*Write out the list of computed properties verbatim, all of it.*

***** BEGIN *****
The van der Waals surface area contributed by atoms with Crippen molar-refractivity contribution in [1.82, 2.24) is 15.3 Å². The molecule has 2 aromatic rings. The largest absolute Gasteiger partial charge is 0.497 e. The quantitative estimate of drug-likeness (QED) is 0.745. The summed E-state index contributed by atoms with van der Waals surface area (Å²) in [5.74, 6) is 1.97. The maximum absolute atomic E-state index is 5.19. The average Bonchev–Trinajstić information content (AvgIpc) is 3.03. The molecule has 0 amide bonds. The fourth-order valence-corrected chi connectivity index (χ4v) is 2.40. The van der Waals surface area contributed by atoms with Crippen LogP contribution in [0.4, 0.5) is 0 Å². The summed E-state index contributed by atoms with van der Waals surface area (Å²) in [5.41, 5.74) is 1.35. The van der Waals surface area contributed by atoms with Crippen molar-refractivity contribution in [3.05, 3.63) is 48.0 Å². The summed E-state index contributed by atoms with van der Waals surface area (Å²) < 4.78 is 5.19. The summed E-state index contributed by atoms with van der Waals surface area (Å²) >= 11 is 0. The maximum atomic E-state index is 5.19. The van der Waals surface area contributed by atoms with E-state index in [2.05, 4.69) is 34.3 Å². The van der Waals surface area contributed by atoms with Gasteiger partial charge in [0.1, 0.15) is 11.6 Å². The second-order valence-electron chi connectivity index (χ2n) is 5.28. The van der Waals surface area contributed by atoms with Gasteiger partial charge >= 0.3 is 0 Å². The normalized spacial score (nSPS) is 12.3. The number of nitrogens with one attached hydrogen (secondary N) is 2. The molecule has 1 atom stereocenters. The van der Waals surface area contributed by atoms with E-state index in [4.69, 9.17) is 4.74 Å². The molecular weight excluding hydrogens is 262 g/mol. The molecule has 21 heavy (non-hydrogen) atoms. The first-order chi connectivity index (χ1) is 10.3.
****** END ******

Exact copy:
The van der Waals surface area contributed by atoms with Crippen molar-refractivity contribution in [1.82, 2.24) is 15.3 Å². The molecule has 2 aromatic rings. The largest absolute Gasteiger partial charge is 0.497 e. The quantitative estimate of drug-likeness (QED) is 0.745. The summed E-state index contributed by atoms with van der Waals surface area (Å²) in [5.74, 6) is 1.97. The maximum absolute atomic E-state index is 5.19. The average Bonchev–Trinajstić information content (AvgIpc) is 3.03. The molecule has 0 amide bonds. The fourth-order valence-corrected chi connectivity index (χ4v) is 2.40. The van der Waals surface area contributed by atoms with Crippen LogP contribution in [0.4, 0.5) is 0 Å². The summed E-state index contributed by atoms with van der Waals surface area (Å²) in [5.41, 5.74) is 1.35. The van der Waals surface area contributed by atoms with Crippen molar-refractivity contribution in [3.05, 3.63) is 48.0 Å². The summed E-state index contributed by atoms with van der Waals surface area (Å²) < 4.78 is 5.19. The summed E-state index contributed by atoms with van der Waals surface area (Å²) >= 11 is 0. The maximum atomic E-state index is 5.19. The van der Waals surface area contributed by atoms with E-state index in [2.05, 4.69) is 34.3 Å². The van der Waals surface area contributed by atoms with Gasteiger partial charge in [0.1, 0.15) is 11.6 Å². The second-order valence-electron chi connectivity index (χ2n) is 5.28. The van der Waals surface area contributed by atoms with Gasteiger partial charge >= 0.3 is 0 Å². The normalized spacial score (nSPS) is 12.3. The number of nitrogens with one attached hydrogen (secondary N) is 2. The molecule has 1 atom stereocenters. The van der Waals surface area contributed by atoms with E-state index in [4.69, 9.17) is 4.74 Å². The molecular weight excluding hydrogens is 262 g/mol. The molecule has 21 heavy (non-hydrogen) atoms. The first-order chi connectivity index (χ1) is 10.3.